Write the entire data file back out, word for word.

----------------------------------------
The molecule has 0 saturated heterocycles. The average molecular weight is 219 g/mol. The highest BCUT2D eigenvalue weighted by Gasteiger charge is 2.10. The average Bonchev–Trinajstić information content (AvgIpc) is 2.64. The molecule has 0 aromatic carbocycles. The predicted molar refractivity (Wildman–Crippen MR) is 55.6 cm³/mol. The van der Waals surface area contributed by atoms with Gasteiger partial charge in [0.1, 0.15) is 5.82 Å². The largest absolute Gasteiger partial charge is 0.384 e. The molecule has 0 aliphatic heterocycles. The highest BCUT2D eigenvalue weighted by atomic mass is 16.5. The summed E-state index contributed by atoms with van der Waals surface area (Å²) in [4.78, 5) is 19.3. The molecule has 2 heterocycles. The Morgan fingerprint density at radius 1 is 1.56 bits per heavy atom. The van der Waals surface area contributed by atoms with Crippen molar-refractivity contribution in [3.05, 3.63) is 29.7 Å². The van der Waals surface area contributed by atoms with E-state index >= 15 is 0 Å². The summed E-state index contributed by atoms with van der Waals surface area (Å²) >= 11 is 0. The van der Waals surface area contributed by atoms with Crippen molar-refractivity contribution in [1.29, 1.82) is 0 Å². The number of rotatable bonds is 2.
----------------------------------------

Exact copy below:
The molecule has 0 saturated heterocycles. The average molecular weight is 219 g/mol. The highest BCUT2D eigenvalue weighted by Gasteiger charge is 2.10. The average Bonchev–Trinajstić information content (AvgIpc) is 2.64. The molecule has 0 aromatic carbocycles. The predicted molar refractivity (Wildman–Crippen MR) is 55.6 cm³/mol. The van der Waals surface area contributed by atoms with Gasteiger partial charge in [0.1, 0.15) is 5.82 Å². The largest absolute Gasteiger partial charge is 0.384 e. The molecule has 0 aliphatic heterocycles. The highest BCUT2D eigenvalue weighted by atomic mass is 16.5. The summed E-state index contributed by atoms with van der Waals surface area (Å²) in [4.78, 5) is 19.3. The molecule has 2 heterocycles. The Morgan fingerprint density at radius 1 is 1.56 bits per heavy atom. The van der Waals surface area contributed by atoms with Crippen molar-refractivity contribution in [3.05, 3.63) is 29.7 Å². The van der Waals surface area contributed by atoms with E-state index >= 15 is 0 Å². The summed E-state index contributed by atoms with van der Waals surface area (Å²) >= 11 is 0. The van der Waals surface area contributed by atoms with Crippen molar-refractivity contribution in [1.29, 1.82) is 0 Å². The number of rotatable bonds is 2.